Parliamentary Budget Officer Jean-Denis Fréchette is warning that provinces are unprepared for the ballooning health care costs they will face as Canada's baby boomers enter their final years.
The PBO's latest report on the health of federal and provincial finances comes as Ottawa and the provinces are negotiating the terms of a new health care accord. Those negotiations will put pressure on the federal government to share some of Ottawa's fiscal toom.
The federal spending watchdog assesses whether or not government finances are "fiscally sustainable," based on whether current spending levels can continue without adding more debt as a share of the economy. Tuesday's report projects federal and provincial spending out to the year 2090 in an effort to provide a general guide to whether governments are prepared for longer-term demographic issues. These projections are highly sensitive to assumptions related to future economic growth, interest rates, immigration levels and fertility rates.
The PBO report concludes that federal finances are sustainable and the federal debt is on track to be eliminated entirely in 50 years.
Alternatively, the PBO says Ottawa could choose to maintain its current debt level at 33.7 per cent of GDP and devote 0.9 per cent of GDP a year to a mix of new spending or tax cuts. That's $19.2-billion in current dollars.
The provinces and municipalities are not so fortunate. Simply stabilizing their current combined debt level of 32.5 per cent would require a mix of spending cuts and tax hikes worth 1.5 per cent of GDP, or at least $30.2-billion annually.
That contrast of fiscal fortunes is sure to figure prominently in the discussions among Canada's provincial and territorial ministers, who are scheduled to meet in Whitehorse for a July 20-22 summit of the Council of the Federation.
"Subnational government debt is unsustainable," states the PBO report, adopting a term used to describe the provinces and municipalities. Addressing this problem would require higher revenues, increased federal transfers, cuts to program spending or some combination of the three, according to the PBO.
"However, the longer this adjustment is delayed, the greater the required adjustment," the report states.
Government spending on the baby boom generation will be felt first by the federal government but will have much larger costs over time for the provinces.
The main cost for the federal government is through federal seniors benefits such as Old Age Security and the Guaranteed Income Supplement. These costs are expected to peak in 2031, when the largest number of boomers are in retirement age. After that, federal spending on seniors benefits is expected to decline. However provinces face a different spending forecast. The PBO notes that because of the higher health care costs associated with the final years of life – as well as the accumulated increases in health care spending above the rate of economic growth – provincial spending and debt will rise dramatically after 2040.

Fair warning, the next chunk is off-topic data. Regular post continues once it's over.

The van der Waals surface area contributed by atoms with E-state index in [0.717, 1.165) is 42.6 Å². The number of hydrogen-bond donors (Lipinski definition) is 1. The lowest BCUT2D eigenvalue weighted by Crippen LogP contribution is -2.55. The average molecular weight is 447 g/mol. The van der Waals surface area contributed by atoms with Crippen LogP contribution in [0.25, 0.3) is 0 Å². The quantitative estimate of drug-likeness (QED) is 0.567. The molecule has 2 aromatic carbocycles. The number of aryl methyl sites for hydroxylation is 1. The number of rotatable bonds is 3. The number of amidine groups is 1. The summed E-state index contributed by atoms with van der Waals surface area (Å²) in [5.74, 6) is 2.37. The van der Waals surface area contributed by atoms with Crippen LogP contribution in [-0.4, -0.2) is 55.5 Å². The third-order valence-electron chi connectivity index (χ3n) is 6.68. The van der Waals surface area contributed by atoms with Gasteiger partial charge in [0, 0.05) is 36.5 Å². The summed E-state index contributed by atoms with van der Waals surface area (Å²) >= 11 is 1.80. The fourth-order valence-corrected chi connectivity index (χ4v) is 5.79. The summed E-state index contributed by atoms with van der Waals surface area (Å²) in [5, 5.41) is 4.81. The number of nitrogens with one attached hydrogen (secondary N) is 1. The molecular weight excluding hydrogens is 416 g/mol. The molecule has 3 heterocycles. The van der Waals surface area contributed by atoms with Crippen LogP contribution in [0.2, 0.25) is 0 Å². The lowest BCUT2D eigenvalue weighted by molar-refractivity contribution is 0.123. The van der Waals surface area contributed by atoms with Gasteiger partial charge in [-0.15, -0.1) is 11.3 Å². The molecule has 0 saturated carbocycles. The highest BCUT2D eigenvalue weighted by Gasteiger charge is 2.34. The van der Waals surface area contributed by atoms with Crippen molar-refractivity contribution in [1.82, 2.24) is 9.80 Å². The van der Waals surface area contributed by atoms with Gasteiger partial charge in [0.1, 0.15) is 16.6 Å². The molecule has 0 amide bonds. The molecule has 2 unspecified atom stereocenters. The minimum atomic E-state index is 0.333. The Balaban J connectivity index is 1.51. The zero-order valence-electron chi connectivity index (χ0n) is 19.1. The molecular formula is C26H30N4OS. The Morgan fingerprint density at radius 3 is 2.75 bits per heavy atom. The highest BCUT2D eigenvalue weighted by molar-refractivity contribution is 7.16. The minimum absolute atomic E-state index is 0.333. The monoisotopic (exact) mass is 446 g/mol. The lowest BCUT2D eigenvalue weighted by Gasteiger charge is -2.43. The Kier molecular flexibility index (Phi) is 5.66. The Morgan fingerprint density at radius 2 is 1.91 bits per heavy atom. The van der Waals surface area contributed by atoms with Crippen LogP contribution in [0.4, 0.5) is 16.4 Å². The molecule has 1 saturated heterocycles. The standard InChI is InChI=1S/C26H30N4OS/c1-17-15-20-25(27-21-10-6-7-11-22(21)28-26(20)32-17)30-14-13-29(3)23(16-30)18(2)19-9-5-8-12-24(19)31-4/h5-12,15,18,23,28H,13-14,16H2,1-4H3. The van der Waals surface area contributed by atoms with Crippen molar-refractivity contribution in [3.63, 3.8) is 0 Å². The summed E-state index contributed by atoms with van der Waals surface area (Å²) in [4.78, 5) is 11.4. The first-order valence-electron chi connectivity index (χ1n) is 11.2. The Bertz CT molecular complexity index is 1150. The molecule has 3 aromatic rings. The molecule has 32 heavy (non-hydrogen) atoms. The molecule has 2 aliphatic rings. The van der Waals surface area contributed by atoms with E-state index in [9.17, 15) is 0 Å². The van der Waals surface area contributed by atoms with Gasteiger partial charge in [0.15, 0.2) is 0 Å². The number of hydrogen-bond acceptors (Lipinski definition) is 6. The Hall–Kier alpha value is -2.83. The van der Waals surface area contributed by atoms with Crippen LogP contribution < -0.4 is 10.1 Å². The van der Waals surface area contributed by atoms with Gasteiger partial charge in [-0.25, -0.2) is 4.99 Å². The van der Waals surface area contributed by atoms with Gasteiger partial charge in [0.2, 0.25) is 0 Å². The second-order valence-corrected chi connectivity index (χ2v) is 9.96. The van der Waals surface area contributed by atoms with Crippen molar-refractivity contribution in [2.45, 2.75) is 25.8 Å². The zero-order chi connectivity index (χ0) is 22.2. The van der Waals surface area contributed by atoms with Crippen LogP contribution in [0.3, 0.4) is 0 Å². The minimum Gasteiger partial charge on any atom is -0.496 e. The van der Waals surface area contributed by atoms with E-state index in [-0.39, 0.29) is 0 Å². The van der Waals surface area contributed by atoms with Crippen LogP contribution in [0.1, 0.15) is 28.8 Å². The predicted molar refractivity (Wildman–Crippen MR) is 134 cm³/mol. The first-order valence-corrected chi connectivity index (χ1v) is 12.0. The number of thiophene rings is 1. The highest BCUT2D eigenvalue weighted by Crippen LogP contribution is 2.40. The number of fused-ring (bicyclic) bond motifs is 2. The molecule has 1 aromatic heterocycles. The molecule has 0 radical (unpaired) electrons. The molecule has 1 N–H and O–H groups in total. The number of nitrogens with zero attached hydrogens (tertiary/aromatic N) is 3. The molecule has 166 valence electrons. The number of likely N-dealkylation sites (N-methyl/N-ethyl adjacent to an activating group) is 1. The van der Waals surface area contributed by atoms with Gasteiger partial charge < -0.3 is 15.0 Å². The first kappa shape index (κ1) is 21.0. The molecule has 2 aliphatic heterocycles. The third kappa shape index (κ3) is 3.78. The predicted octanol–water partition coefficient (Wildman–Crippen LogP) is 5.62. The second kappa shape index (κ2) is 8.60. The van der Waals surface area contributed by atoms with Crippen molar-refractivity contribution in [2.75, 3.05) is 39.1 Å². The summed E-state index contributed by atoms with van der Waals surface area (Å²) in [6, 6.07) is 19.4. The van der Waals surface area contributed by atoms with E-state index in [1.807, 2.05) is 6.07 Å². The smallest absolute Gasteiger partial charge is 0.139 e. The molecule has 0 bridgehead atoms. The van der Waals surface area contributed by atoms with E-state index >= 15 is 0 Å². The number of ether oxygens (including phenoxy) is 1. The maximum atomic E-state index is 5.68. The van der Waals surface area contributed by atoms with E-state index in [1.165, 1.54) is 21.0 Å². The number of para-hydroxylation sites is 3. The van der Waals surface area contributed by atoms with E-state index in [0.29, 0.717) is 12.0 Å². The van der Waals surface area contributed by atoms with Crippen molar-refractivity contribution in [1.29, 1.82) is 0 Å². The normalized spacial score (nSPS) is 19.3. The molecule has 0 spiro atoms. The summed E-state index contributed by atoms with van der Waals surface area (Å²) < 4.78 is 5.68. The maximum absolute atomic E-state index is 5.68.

"The primary driver of subnational spending growth as a share of GDP is health care, which is in turn driven by aging demographics and excess cost growth," the PBO report states. The cost of health care spending is projected to rise from 7.3 per cent of GDP in 2015 to 12.5 per cent by 2090.
The PBO report notes that federal measures announced by the new Liberal government have reduced Ottawa's fiscal room. Last year, the PBO pegged Ottawa's fiscal room at 1.4 per cent of GDP. That has since been reduced to 0.9 per cent of GDP. One of the main factors for the change was the Liberal government's decision to cancel plans that would have raised the age of eligibility for OAS from 65 to 67 by 2029. Tuesday's PBO report does not assess the impact of last week's announced change to the CPP as the PBO said it is still gathering information on that measure.
Major demographic changes are expected to have broad implications for public policy. According to the PBO, there were 4.2 people between the working ages of 15 and 64 for every individual aged 65 and over in 2015. By 2040, the ratio is projected to be fall to 2.5 and decline to 2.1 by 2090.
Conservative Party finance critic Lisa Raitt said the PBO's warning of a dramatic spike in provincial spending requires an immediate focus on how to manage the future costs of health care.
"There's a health care crisis coming and the PBO literally said it's better to deal with it now than later," she said. "I don't know if it means more federal transfers, but it certainly means that the provinces have to take a serious look at their costs and the federal government has to take a serious look at how they can offset what's happening in health care."
Daniel Lauzon, a spokesperson for Finance Minister Bill Morneau, said the government is pleased with the PBO's finding that federal finances are sustainable over the long term. Finance Canada is promising to release its own report in the fall that will outline the direction of federal spending and revenues over the coming decades.